Black, Latinx, and Native American groups are among some of the most underrepresented groups in today’s workforce environment. Although attention to diversity, inclusion, and equity throughout companies seems to be more of a priority today, it’s apparent that there’s a limited focus when considering people from Native American backgrounds.
Native American Women’s Equal Pay Day is today and in an effort to spread awareness to a prevalent issue that we see in the workforce, we spoke with a Jopwell member who identifies as Native American to discuss some of the challenges they’ve faced in their professions, why cultural representation should be a priority in the workplace, and why equal pay for Native American women and other underrepresented groups is important and necessary.
The exclusion of Native American individuals is so evident that, in most cases, research shows Native American employment metrics being less than one percent of people in any given organization. We also see a huge disparity in the research and data because—frankly, it’s difficult to even compile information on how many Native American people are employed by any given corporation. This is especially concerning since we still haven’t made enough promising strides regarding other ethnic groups.
In the last few years, there has been an increase of diverse hires from technology hubs like Google, Microsoft, Apple, Facebook, and other smaller technology companies. Since 2014, much progress has been made when it comes to increased representation but the results of the Forbes 2019 diversity report signify that more progress needs to be made. “I start to notice that people are becoming more and more aware of the importance of diversity and cultural representation in the workplace,” said Aimi Capuleño, Business Development Manager at Diligente Technologies. “I feel strongly that ideas and innovation are products of diverse perspectives and encouraging these differences.” Working in the Bay Area of California, Aimi Capuleño’s experience with cultural diversity in workspaces has been fairly positive but she still believes that underrepresentation exists within her Native American professional communities.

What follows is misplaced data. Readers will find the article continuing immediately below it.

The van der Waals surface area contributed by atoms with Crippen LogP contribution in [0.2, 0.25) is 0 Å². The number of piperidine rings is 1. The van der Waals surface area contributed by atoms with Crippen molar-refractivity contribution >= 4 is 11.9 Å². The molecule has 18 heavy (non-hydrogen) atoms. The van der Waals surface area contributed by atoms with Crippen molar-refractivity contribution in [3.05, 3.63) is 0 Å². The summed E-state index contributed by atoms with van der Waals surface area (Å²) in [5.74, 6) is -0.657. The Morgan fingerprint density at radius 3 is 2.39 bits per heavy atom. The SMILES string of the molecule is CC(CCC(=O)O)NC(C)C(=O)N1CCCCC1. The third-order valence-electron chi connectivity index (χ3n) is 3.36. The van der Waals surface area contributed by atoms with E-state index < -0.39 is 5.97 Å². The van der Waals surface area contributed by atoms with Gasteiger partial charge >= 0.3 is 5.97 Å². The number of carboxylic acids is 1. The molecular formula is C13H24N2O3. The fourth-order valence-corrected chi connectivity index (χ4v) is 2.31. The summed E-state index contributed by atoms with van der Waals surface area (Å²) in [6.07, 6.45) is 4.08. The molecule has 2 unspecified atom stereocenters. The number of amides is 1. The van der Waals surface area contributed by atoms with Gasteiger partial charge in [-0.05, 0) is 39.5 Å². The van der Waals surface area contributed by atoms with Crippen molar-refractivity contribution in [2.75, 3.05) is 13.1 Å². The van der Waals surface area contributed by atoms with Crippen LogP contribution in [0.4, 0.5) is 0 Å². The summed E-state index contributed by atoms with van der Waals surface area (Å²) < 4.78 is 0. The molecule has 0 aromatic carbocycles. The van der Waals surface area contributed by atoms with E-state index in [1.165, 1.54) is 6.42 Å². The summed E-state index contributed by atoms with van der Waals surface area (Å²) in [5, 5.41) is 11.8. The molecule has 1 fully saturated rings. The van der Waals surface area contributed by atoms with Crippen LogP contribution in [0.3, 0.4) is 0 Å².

Native American employees increased slightly between 2017 and 2018, but there’s still work that needs to be done in efforts to seeking qualified and quality applicants from diverse backgrounds. Similar to the leadership data across gender, the number of Native American employees hired for leadership positions declined in 2018. “I think that diverse cultural representation is key for a corporation to succeed. As the US grows more diverse, the corporations who come up with the best ideas—ideas being understood as the byproduct of diversity—will be the ones that strive,” said Capuleño.
Diversity and inclusion isn’t simply a monolithic approach to hiring more people of color. Strategic implementation is needed so diversity and inclusion is a recurring metric for an organization's key performance indicators. According to the Bureau of Labor Statistics in 2016, the overall unemployment rate in the US was 4.9 percent. For Native Americans, the unemployment rate was an alarming 8.9 percent—the highest among all races at the time. This proves that there is an undeniable need for employee engagement for native groups. Native American women earn approximately $0.58 cents on the dollar of White, non-Hispanic men. Which means, Native American women would have to work nearly double the normal weekly hours to achieve the same amount of money as White men. This year, Native women have to work almost 22 months to earn as much as what a White man makes in 12.
The first step toward equal pay and Native American engagement is stepping outside the box of ambiguity and challenging spaces and people to learn about these groups and how they can effectively support them in professional spaces. It’s apparent that there are companies taking the appropriate strides to creating diverse spaces but there is much work that still needs to be done. Here’s how you can support today.